Hi again, and thanks to everyone for their replies to my last post. I'm sorry it's taken so long for me to respond, but I'm pleased to say it's because I've been enjoying myself too much (I had a lovely holiday in the sun) and I've not had time to visit the forum.
Alison, thank you for your message of support, especially given your personal circumstances!
You certainly found out about the brain tumour the hard way... I hope that you're recovering from this incident and that your chemo isn't too debilitating? I echo Karen's words about you being a remarkable lady
Karen, I hope your Capecitabine and Avastin treatment is going alright - thank you for your support. And, Hazel, I hope that combo is working out OK for you too!
Suze, thanks for your travel tips - they came in handy... Mum and Dad threw caution to the wind, bought a bottle of Vicks First Defense nasal spray, procured a surgical face mask from the dentist, hopped on board a plane to France, and, err, forgot to mention it to the oncologist! I hasten to add that their decision to leave the country was not brought on by Suze's tips for jaunts away from home, haha! Anyway, luckily, they had a blast - they stayed with a friend who lives out in France, the sun was warm, and the food and drink plentiful. They returned home feeling refreshed and it was a real psychological boost for them both. Yes, they broke all the rules, but they seem to have got away with it.
Dad's side effects are getting worse, as you would expect after six months on 5-FU, oxaliplatin and Avastin. Tiredness and fatigue means he must take regular rest breaks, and peripheral neuropathy is now at grade 3, meaning his hands and feet are affected and he's occasionally dropping things or having difficulty with small buttons. Dadís not yet lost all of his hair, but it has thinned, and we can expect this thinning to continue whilst on treatment.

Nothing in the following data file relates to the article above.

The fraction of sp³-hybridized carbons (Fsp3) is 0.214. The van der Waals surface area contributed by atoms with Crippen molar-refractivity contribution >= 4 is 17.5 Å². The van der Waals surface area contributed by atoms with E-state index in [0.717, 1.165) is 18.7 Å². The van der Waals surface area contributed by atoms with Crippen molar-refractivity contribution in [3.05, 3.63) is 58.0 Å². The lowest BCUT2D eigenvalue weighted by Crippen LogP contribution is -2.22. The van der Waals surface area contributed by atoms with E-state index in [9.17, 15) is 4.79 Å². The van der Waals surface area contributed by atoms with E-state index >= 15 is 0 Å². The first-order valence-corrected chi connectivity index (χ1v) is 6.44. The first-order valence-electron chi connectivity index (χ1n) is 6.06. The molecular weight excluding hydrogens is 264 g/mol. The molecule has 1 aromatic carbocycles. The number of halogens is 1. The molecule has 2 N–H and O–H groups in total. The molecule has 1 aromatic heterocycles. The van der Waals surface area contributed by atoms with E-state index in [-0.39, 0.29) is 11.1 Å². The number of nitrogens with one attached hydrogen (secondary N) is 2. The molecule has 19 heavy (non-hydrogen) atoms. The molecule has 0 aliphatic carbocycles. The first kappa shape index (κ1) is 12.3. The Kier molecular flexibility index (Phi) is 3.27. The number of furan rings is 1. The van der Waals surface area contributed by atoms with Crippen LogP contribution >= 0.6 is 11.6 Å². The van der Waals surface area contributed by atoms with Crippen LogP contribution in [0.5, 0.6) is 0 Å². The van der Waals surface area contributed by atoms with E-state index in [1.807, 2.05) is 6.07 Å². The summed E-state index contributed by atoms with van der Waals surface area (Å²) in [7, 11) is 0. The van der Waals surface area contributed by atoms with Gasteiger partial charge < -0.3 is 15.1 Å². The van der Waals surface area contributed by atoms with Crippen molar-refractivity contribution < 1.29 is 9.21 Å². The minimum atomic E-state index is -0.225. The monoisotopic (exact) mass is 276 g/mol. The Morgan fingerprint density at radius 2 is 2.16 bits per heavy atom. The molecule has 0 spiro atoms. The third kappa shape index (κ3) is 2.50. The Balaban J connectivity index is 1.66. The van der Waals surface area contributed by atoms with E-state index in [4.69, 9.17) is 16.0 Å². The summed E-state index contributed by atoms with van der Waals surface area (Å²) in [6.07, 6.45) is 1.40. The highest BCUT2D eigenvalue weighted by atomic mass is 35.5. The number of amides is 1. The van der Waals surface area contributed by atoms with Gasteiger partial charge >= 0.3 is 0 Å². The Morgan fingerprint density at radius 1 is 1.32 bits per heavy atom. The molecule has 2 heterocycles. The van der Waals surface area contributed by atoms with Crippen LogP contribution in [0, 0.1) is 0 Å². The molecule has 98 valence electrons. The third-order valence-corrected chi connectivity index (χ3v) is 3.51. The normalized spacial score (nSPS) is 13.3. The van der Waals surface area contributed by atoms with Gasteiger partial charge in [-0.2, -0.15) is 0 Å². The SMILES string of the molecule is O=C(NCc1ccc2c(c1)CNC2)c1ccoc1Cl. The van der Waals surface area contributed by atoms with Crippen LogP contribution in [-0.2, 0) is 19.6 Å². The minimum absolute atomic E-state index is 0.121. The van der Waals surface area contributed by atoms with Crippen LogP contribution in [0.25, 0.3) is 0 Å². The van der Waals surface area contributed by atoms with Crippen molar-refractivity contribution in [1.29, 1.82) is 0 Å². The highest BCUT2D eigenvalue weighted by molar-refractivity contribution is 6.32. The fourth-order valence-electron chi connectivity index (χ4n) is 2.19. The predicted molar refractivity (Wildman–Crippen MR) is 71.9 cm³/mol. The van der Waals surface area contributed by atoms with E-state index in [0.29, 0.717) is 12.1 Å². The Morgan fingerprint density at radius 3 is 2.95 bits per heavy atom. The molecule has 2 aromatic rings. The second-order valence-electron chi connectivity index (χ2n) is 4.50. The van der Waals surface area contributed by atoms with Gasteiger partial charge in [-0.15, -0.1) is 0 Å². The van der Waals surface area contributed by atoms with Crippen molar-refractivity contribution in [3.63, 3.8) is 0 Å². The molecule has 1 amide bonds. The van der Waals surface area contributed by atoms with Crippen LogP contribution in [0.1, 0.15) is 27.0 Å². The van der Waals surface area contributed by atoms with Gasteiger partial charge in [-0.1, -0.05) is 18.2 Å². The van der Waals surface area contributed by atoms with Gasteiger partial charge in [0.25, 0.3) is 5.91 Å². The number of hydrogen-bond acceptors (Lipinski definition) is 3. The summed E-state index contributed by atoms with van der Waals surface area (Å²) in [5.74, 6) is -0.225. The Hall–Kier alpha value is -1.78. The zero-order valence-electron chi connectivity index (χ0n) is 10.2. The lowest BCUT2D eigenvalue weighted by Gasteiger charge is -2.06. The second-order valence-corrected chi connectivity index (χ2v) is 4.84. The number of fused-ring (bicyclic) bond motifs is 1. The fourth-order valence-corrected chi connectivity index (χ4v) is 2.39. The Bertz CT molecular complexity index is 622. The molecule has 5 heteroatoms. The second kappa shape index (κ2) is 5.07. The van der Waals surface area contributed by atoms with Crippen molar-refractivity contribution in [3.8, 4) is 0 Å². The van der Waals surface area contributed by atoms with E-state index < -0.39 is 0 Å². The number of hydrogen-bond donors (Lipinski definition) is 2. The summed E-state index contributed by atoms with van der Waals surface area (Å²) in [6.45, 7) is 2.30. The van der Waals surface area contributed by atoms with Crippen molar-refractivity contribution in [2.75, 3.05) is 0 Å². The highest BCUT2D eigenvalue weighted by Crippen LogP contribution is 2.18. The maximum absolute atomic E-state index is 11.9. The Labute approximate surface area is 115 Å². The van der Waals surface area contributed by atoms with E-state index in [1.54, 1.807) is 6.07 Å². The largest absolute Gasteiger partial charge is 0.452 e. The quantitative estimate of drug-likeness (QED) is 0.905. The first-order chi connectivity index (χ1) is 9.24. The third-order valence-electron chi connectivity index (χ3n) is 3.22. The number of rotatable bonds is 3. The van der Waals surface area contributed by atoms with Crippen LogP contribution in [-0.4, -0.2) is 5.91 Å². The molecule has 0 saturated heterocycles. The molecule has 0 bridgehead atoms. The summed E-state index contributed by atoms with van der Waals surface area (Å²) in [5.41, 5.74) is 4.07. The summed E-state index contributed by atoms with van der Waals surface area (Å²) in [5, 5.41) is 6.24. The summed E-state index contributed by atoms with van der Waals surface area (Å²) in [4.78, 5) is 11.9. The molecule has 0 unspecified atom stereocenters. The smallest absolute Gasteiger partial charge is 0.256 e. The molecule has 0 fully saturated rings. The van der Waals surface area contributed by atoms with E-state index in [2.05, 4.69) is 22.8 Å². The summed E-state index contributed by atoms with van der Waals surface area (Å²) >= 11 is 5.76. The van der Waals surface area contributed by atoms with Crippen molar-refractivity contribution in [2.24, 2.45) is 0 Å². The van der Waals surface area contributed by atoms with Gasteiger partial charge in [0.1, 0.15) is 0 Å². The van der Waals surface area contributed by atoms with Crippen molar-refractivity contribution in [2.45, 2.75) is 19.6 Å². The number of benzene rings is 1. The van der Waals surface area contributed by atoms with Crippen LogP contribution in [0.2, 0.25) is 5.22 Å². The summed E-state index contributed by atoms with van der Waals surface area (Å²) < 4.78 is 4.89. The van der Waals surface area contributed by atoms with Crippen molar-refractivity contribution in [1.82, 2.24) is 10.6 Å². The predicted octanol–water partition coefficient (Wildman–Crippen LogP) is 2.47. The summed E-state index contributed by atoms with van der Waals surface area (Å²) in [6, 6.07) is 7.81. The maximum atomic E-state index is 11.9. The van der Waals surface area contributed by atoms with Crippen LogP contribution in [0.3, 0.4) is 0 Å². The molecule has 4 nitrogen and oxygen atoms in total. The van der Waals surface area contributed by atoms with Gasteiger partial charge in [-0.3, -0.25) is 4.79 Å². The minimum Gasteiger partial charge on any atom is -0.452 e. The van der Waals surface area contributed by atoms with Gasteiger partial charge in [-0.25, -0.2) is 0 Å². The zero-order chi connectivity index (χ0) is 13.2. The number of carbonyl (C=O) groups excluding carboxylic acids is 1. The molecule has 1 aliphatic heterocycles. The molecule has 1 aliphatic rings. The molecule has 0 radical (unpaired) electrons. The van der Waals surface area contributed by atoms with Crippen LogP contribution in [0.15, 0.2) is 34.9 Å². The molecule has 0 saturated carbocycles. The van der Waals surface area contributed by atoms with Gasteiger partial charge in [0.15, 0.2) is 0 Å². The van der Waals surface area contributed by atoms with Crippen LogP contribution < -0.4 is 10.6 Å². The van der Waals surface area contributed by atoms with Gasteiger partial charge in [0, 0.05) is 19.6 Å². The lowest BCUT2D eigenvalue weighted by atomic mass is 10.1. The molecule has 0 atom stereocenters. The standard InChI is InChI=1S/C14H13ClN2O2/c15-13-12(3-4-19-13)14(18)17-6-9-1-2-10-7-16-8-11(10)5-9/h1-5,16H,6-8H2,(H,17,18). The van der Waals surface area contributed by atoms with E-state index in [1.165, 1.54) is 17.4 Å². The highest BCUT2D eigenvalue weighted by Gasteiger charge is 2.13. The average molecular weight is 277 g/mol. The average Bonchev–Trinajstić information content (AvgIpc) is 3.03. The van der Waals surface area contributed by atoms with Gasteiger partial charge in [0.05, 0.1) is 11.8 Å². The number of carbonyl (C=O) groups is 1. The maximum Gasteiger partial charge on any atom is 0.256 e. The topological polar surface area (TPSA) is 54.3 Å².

Today, we got his latest CT scan results, and I'm pleased to let you know that his tumours have responded to the last three months of chemotherapy and have reduced in size by a further 20%. This means that in the last six months of treatment, his tumours have reduced by 33% overall. The oncologist said this was good news and was pleased with this result.
Dad was presented with three options as follows:
1. Continue for another three months on the same three treatments, knowing that the side effects will worsen
2. Continue for another three months on two of the treatments (5-FU & Avastin) to reduce some of the side effects
3. Have a three-month break and then reassess
After much debate, Dad has decided to have a short break from chemo (missing one treatment) and then recommence with all three treatments on 6th June. We are holding the second option in reserve, so that if side effects become intolerable after a few cycles, he can stop the oxaliplatin if needed.
After these next three months on treatment, Dad then plans to take a three-month break from chemotherapy and have a long holiday abroad with the oncologist's blessing!
We are pleased with the results of the CT scan, but also know that continuing with chemotherapy will be hard. We're coming to realise that the decisions are always going to be difficult, and there won't always be an obvious choice when faced with options. Nevertheless, we are grateful to have
Tomorrow, the multi-disciplinary team are going to assess Dad's case, so that the surgeons have chance to cast their eyes over his CT scan results. We aren't expecting that surgery is going to be an option for Dad, but at least we'll get a proper indication later this week.
Thanks again for all your messages of support - Mum and Dad read this discussion board and are very grateful to you all